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A Lead Wire and Brass Tube Armature from Vinton Studios
This armature is probably from the late 70's - 90's. Below you can see the back shoulders, and how they were made. The first thing the armature maker probably did here was to solder a T shape out of three brass pieces. The next obvious step would be to drill holes where the arms, neck, and spine connect. Then carefully the designer must have soldered the four brass nuts over the previously drilled holes. Another square tubing is also adhered with solder to create an area for a jumping or flying rig to plug into from the rear of the puppet.
One interesting thing is that round tubing was used to make rigid areas of the puppet between all the square connections. To save time, a center punch or nail must have been used to make a dimple in this round tubing. That way no epoxy would be needed to glue the pieces in place. It also appears that just one long piece of wire was used, all the way from the ankle to the hips.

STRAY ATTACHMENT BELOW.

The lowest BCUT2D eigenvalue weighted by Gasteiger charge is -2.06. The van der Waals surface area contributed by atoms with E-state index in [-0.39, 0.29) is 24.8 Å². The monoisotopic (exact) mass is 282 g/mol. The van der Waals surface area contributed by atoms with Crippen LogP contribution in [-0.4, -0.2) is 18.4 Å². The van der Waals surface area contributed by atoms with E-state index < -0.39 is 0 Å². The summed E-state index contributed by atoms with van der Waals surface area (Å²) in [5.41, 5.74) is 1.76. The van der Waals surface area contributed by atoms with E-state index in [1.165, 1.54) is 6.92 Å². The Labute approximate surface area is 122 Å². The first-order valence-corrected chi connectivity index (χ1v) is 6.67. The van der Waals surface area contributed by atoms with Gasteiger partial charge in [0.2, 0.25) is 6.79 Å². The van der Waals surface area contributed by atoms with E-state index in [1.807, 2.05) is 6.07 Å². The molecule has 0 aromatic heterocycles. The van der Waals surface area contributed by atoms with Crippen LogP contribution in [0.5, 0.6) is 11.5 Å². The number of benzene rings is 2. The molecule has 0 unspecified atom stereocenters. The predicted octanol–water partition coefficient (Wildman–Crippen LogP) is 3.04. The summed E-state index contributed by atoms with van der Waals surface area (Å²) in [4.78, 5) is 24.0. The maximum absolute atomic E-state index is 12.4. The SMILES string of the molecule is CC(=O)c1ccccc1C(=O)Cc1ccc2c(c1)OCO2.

The same system that was used for the shoulders was used to plug in the legs. The hips are in fact just a wide piece of brass stock that had three brass tubes soldered to it. One for the spine connection, and two for the legs.
The feet are just a piece of brass stock with a wedge cut out to accept a wood screw. The screw would hold the feet down on the set securely, but there is no flexibility in the toes. I believe that the ankles have a nut and hex screw, but I did not scrape the clay away to find out.